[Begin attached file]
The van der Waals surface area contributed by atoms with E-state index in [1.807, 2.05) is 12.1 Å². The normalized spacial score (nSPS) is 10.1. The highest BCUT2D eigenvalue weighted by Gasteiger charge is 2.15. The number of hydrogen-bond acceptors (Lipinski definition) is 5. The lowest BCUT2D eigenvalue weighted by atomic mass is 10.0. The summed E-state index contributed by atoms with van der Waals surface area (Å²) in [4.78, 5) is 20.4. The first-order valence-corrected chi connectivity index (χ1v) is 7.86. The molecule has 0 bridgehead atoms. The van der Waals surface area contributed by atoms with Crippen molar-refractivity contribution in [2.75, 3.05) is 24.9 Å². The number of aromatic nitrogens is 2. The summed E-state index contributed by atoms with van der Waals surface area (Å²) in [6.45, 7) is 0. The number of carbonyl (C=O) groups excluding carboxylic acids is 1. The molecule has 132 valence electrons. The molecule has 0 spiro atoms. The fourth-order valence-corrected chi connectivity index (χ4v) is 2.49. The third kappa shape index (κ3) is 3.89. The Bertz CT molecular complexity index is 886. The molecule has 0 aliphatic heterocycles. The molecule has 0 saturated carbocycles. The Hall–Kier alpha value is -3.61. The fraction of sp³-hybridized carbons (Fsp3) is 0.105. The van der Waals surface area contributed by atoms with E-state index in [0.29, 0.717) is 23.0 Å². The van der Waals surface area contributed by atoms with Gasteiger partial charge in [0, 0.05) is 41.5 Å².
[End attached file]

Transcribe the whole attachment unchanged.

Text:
The van der Waals surface area contributed by atoms with E-state index in [1.807, 2.05) is 12.1 Å². The normalized spacial score (nSPS) is 10.1. The highest BCUT2D eigenvalue weighted by Gasteiger charge is 2.15. The number of hydrogen-bond acceptors (Lipinski definition) is 5. The lowest BCUT2D eigenvalue weighted by atomic mass is 10.0. The summed E-state index contributed by atoms with van der Waals surface area (Å²) in [4.78, 5) is 20.4. The first-order valence-corrected chi connectivity index (χ1v) is 7.86. The molecule has 0 bridgehead atoms. The van der Waals surface area contributed by atoms with Crippen molar-refractivity contribution in [2.75, 3.05) is 24.9 Å². The number of aromatic nitrogens is 2. The summed E-state index contributed by atoms with van der Waals surface area (Å²) in [6.45, 7) is 0. The number of carbonyl (C=O) groups excluding carboxylic acids is 1. The molecule has 132 valence electrons. The molecule has 0 spiro atoms. The fourth-order valence-corrected chi connectivity index (χ4v) is 2.49. The third kappa shape index (κ3) is 3.89. The Bertz CT molecular complexity index is 886. The molecule has 0 aliphatic heterocycles. The molecule has 0 saturated carbocycles. The Hall–Kier alpha value is -3.61. The fraction of sp³-hybridized carbons (Fsp3) is 0.105. The van der Waals surface area contributed by atoms with E-state index in [0.29, 0.717) is 23.0 Å². The van der Waals surface area contributed by atoms with Gasteiger partial charge in [0, 0.05) is 41.5 Å².